Bel Remaitha Gym, oversized and awkwardly located in Al Rashidiya, sits between a neon-lit Islamic bank and a cafe selling cheese manakish and zaatar pizzas.
The constant commotion outside is directly juxtaposed to the depressive scene inside: it is 8pm on a Monday evening yet the boxing facility is all but empty. No pounding of punchbags, no skipping of ropes, no sparring in the regulation-standard ring.
The famous Wild Card Boxing Club in Los Angeles, this is not.
Eisa Aldah, the Emirates' first professional boxer, cuts a solitary figure as he appears from a side door, places down his kit by the ring and begins slugging away at one of seven long black punchbags. He has arrived alone, free from trainers, coaches or sparring partners. It is a scene far removed from what he has grown used to.
Since making his professional debut in 2007, Aldah has been gradually mixing with protagonists of world boxing. Not only is he now training with Mike Tyson's former coach Stacey McKinley but, through a long-established friendship with the former WBO featherweight champion Prince Naseem Hamed, Aldah was introduced to Amir Khan in 2008.
The two boxers grew close, with Aldah sharing meals with Khan and his family at the Briton's home after sparring sessions with him at a gym in Bolton, a town in the north-west of England. It was here Aldah met Freddie Roach, Khan's venerated trainer who invited him to train for two weeks at his world-renowned Wild Card gym in California.
"It is a simple gym, but everybody is busy and training intensely," Aldah said. "There you can spar with 100 fighters on any given day, but here, you know ... it's hard." Aldah's voice fades away as he casts his eye around the empty room in Bel Remaitha.
"There is so much history at Freddie's place. I remember seeing photos on the wall of Muhammad Ali and Sugar Ray Robinson, George Foreman, Joe Frazier ... It's amazing. Here we don't have that. But that is my ambition: to develop boxing in my country. Maybe one day, my photo can hang on the wall."
This evening, at the Aviation Club, Aldah will look to add to his seven wins from nine fights when he faces his most experienced opponent yet in Miguel Angel Munguia, a Mexican welterweight with 19 knockouts under his belt.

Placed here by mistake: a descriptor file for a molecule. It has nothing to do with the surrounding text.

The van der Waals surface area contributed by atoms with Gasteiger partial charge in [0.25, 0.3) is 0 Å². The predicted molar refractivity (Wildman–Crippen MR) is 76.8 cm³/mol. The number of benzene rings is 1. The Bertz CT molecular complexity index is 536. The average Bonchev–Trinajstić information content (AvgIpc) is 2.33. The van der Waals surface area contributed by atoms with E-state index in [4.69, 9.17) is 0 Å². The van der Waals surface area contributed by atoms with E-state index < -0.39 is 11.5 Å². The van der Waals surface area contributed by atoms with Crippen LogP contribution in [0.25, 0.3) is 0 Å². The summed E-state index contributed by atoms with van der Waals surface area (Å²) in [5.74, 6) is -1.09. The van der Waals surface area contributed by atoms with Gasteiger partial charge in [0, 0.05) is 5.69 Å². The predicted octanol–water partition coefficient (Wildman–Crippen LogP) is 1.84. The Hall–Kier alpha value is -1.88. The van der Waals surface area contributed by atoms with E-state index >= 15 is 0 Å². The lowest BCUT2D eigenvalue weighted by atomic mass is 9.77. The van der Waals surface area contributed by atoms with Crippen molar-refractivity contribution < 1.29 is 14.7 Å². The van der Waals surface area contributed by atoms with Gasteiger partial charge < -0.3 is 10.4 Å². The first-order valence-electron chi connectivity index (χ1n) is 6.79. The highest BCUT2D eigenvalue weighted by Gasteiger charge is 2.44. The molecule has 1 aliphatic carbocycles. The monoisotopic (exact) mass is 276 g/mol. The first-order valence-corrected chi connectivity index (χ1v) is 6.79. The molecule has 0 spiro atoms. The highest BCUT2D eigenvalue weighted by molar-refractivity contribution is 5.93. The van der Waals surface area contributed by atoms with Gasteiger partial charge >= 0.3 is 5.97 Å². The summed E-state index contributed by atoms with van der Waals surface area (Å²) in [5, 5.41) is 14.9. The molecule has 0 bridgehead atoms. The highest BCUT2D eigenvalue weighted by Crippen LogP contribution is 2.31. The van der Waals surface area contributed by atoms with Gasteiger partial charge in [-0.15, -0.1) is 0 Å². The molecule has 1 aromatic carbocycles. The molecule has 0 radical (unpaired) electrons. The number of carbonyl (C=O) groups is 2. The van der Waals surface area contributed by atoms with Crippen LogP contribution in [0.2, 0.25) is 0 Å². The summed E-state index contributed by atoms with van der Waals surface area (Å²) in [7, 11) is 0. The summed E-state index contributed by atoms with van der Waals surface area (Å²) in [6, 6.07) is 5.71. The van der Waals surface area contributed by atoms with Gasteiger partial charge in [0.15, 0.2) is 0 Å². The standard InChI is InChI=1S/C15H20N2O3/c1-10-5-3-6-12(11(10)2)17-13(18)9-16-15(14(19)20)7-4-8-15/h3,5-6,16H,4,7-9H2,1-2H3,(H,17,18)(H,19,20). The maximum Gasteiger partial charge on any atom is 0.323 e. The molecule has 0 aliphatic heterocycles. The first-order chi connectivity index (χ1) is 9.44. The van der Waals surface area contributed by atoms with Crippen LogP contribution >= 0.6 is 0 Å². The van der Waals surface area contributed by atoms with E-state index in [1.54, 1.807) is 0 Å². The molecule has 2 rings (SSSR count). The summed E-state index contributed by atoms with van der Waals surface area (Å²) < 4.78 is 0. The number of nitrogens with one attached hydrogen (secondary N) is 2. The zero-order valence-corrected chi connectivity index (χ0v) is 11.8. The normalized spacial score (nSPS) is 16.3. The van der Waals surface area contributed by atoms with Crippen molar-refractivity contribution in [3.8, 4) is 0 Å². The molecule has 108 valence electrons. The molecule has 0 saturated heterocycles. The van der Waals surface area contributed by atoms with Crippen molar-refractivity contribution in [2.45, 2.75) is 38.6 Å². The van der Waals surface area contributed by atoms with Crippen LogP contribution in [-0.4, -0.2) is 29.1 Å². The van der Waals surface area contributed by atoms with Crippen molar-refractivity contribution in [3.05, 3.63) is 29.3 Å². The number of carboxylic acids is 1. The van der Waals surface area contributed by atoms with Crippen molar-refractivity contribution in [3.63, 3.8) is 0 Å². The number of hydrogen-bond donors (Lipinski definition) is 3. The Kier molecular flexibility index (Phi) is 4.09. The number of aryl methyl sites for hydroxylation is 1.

The fight is part of the Dubai International Boxing Championship, a 10-bout mixed-discipline event that intends to become a regular fixture on the UAE sporting calendar.
The contest is organised by Aldah's EMD Sports Services, the company the Emirati set-up after being afforded a glimpse into the worlds of the likes of boxing promoters Frank Warren, Don King and Bob Arum. The company's objective is to host a world-title fight at Dubai's Shiekh Hamdan bin Mohammed bin Rashid Sports Complex within three years.
"I would say seeing Amir and his company Khan Promotions and how they operate, that was more beneficial to me than meeting with Don King," Aldah said. "Amir's team are so professional and organised; now I have a better understanding of what's required.
"But I am fighting in the ring and also fighting outside the ring to make things happen. We do not have the professionalism that boxing in the United States or Europe has. Everything takes longer here. You have no idea some of the challenges and criticism I have had to deal with."
As well as having to reluctantly include different fight disciplines - MMA, muay Thai, kick-boxing - on the undercard in order for the event to get recognition, Aldah's opponent, even before he has entered the ring, has caused problems.
Munguia, a 29-year-old native of Mexico City, had difficulties obtaining a UAE visa to fight, delaying his arrival to the extent that when the 20 boxers taking part in tonight's event were presented to media on Tuesday evening, the star attraction's opponent was absent. According to Amir Shafiy Pour, Aldah's Dubai-based coach, Munguia has since arrived.
"We're getting him here late, so that he's tired and we can knock him out early," Shafiy Pourjoked.
Aldah has undoubtedly matured since working with Khan and, having picked up "some secrets" from Floyd Mayweather Jr when the American boxer visited the UAE last year, he is hoping a convincing win over an experienced fighter can prove his detractors wrong.
Standing in the Bel Remaitha gym, slamming his fists into the punchbag and distracted by nothing but the sweat that irregularly runs into his eyes, the dedication is there. Whether he can convert it into success similar to his famous friends only time will tell. But it is precisely this that is not on his side.
Since his debut five years ago, the 33 year old has fought just nine times, none of which lasted more than 12 minutes. His goal of being a world champion is quixotic and yet everybody is allowed to dream.
"This is not the same Eisa Aldah as the first fight," he said. "Now I am confident in the ring, my movement, my distance, my ability to take a punch. The ring is my home and boxing is my life. People say 'Eisa Aldah started too late', 'he's old', but I believe that you if you dedicate your life to something, you can achieve anything."
7pm, Dubai Sports 1